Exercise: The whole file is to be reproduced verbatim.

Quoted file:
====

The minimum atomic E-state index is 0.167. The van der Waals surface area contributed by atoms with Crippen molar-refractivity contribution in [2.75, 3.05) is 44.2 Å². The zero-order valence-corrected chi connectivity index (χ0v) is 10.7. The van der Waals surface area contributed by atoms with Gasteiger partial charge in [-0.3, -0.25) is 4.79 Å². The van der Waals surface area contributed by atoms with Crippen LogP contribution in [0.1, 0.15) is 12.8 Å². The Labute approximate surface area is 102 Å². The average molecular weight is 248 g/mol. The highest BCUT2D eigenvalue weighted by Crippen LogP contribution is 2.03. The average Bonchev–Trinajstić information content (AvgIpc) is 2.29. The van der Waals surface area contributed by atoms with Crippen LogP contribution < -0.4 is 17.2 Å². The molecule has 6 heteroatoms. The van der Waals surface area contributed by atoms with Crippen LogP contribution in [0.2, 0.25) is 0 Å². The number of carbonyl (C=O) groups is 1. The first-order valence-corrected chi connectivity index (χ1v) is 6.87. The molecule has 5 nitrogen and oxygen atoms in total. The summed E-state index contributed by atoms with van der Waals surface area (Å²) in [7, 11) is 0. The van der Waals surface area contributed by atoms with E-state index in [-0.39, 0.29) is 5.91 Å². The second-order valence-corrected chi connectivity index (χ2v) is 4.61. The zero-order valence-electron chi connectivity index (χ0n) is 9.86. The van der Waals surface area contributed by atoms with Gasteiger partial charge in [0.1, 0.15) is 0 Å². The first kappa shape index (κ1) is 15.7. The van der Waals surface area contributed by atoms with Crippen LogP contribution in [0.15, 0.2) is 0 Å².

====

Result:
The minimum atomic E-state index is 0.167. The van der Waals surface area contributed by atoms with Crippen molar-refractivity contribution in [2.75, 3.05) is 44.2 Å². The zero-order valence-corrected chi connectivity index (χ0v) is 10.7. The van der Waals surface area contributed by atoms with Gasteiger partial charge in [-0.3, -0.25) is 4.79 Å². The van der Waals surface area contributed by atoms with Crippen LogP contribution in [0.1, 0.15) is 12.8 Å². The Labute approximate surface area is 102 Å². The average molecular weight is 248 g/mol. The highest BCUT2D eigenvalue weighted by Crippen LogP contribution is 2.03. The average Bonchev–Trinajstić information content (AvgIpc) is 2.29. The van der Waals surface area contributed by atoms with Crippen LogP contribution < -0.4 is 17.2 Å². The molecule has 6 heteroatoms. The van der Waals surface area contributed by atoms with Crippen LogP contribution in [0.2, 0.25) is 0 Å². The number of carbonyl (C=O) groups is 1. The first-order valence-corrected chi connectivity index (χ1v) is 6.87. The molecule has 5 nitrogen and oxygen atoms in total. The summed E-state index contributed by atoms with van der Waals surface area (Å²) in [7, 11) is 0. The van der Waals surface area contributed by atoms with E-state index in [-0.39, 0.29) is 5.91 Å². The second-order valence-corrected chi connectivity index (χ2v) is 4.61. The zero-order valence-electron chi connectivity index (χ0n) is 9.86. The van der Waals surface area contributed by atoms with Gasteiger partial charge in [0.1, 0.15) is 0 Å². The first kappa shape index (κ1) is 15.7. The van der Waals surface area contributed by atoms with Crippen LogP contribution in [0.15, 0.2) is 0 Å².